Moving right along...
I hate to be the bearer of unpleasant news, but the honest truth from someone who has purchased and sold a lot of vintage dinnerware is this: more often than not, it's going to be more trouble than it's worth. Yes, even though your beautiful, brand-name pieces may be in pristine condition, and whoever purchased them originally paid a fortune, there's more that goes into selling china online than you might expect.
I'm just going to cut to the chase.
How much time and energy are you willing to invest?
What & amount would make it "worth it" to sell your fine china?
Once you have that number in mind, do a few google searches to estimate the value of your collection using the brand information stamped on the back of some, if not all, of the pieces in your collection (a.k.a. the backstamp). You may want to start your assessment journey at Replacements.com if only to gather additional information on how to describe the pieces you have in your searches or future product listings. Note: The prices on replacements.com often vary dramatically from the prices that the pieces sell for on the various platforms I mention below. Replacements.com is an excellent point of reference, but you should not assume you'll be able to command a similar price selling on your own.
What is the condition of your vintage set, overall and individually?
Are you prepared to pack and ship your china?
Packing china for safe transit isn't rocket science, but if you don't have experience sending delicate objects in the mail, you could wind up having to pick up the (broken) pieces, including refunding your customer and getting stuck covering the shipping fees.Think you'd just want to have the pieces wrapped by UPS/Fedex/USPS?
If turning a profit on your tucked-away treasures is a priority, you may want to reconsider. The price of packing and shipping can be quite high.
Are you prepared to handle the logistics to sell your fine china set?
Especially if you are planning to break the set apart into place settings or by piece, know that you will be responsible for coordinating the listing and delivery/pick up scheduling.
Bottom LineIf you're persistent, willing to negotiate and aren't in a hurry, then you might be able to offload the family china and turn a profit too. We just want you to manage your expectations and consider your ultimate end goal before investing your time and energy.
Up for the challenge?
These are the sites we recommend to sell your fine china online:
A question we get asked a LOT: Can I sell my fine china to The Brooklyn Teacup?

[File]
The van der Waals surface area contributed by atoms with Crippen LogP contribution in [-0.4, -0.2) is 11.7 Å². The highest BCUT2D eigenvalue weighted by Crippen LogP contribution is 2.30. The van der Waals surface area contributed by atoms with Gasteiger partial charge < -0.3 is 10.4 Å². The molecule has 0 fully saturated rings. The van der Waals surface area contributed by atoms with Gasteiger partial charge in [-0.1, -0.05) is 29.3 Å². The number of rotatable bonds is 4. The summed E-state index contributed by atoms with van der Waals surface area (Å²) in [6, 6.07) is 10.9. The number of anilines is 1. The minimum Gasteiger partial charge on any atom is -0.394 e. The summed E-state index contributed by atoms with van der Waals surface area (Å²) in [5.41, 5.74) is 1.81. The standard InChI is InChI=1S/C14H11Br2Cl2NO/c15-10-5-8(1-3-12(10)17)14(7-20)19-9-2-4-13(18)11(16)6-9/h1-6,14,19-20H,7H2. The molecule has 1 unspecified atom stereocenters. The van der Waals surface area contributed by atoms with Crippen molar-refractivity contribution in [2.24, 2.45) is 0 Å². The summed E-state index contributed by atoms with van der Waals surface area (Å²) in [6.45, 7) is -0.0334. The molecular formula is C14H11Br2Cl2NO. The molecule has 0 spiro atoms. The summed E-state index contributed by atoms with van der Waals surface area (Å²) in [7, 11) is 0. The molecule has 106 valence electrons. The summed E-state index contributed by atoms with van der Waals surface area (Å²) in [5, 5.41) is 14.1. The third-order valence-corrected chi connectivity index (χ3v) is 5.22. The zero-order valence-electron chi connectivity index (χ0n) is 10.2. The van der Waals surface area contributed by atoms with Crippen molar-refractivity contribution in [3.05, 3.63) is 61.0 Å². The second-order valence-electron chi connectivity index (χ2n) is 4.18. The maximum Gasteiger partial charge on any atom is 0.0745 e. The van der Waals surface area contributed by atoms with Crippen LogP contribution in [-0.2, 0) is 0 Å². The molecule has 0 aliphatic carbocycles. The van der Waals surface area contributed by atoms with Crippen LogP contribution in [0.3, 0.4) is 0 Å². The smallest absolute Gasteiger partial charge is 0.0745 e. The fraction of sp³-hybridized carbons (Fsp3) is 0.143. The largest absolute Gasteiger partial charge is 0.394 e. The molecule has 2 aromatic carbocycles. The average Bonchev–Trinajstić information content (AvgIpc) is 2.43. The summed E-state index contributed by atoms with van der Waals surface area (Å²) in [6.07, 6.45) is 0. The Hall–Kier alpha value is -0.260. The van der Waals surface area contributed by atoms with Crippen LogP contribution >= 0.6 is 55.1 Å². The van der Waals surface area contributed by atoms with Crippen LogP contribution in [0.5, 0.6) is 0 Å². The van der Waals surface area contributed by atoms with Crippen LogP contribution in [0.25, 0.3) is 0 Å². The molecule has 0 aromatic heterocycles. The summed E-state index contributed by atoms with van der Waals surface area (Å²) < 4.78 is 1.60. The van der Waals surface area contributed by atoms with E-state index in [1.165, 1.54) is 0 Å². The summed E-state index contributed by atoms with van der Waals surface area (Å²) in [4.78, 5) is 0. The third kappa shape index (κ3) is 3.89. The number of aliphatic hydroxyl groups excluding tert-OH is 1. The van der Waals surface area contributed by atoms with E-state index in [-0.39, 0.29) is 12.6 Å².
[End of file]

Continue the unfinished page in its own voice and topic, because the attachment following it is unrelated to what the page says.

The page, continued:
Tips for Listing & Selling Your Fine China Online
If you’re downsizing or decluttering, and just want to part ways with your china, there are several worthy organizations and online platforms worth checking out. Most offer local pickups and others only allow items to be dropped off or shipped.
Local Neighborhood Organizations
Nextdoor.com: A local neighborhood networking app that allows you to buy and sell items from others in your area.
Freecycle: A nonprofit-run site that allows you to post basically anything you want to give away (for free) to someone in your local community.
Facebook "Buy Nothing" Group: Does your neighborhood have a "Buy Nothing" Facebook group? Many do and it's a great, eco-friendly way to offload a ton of things you no longer want without the cumbersome ordeal of packing and shipping.
Local Organizations in Brooklyn/NYCThere are many local reputable spots for donating your gently used home goods around Brooklyn and the five boroughs. We donate to (and periodically buy from) Big Reuse, Housing Works & Out of the Closet. Depending on the size of your donation, they may be able to pick up from you.
Big Reuse: An environmental nonprofit operating several green initiatives in the city, from salvaging usable construction materials from demolition and remodel projects to food scrap composting on behalf of the City. Operates a large second hand Reuse warehouse/store based in Gowanus, Brooklyn where they will gladly accept your vintage china, and turn it into job training opportunities and fuel for their green initiatives.
Housing Works: A New York City based non-profit fighting AIDS and homelessness that funds a large portion of its work through a chain of well-curated thrift shops. Housing works regularly accepts donations of gently used second-hand clothing, furnishings and home decor.
Out of the Closet: Helps fund HIV care and services in the community and around the world. They have several locations across the US.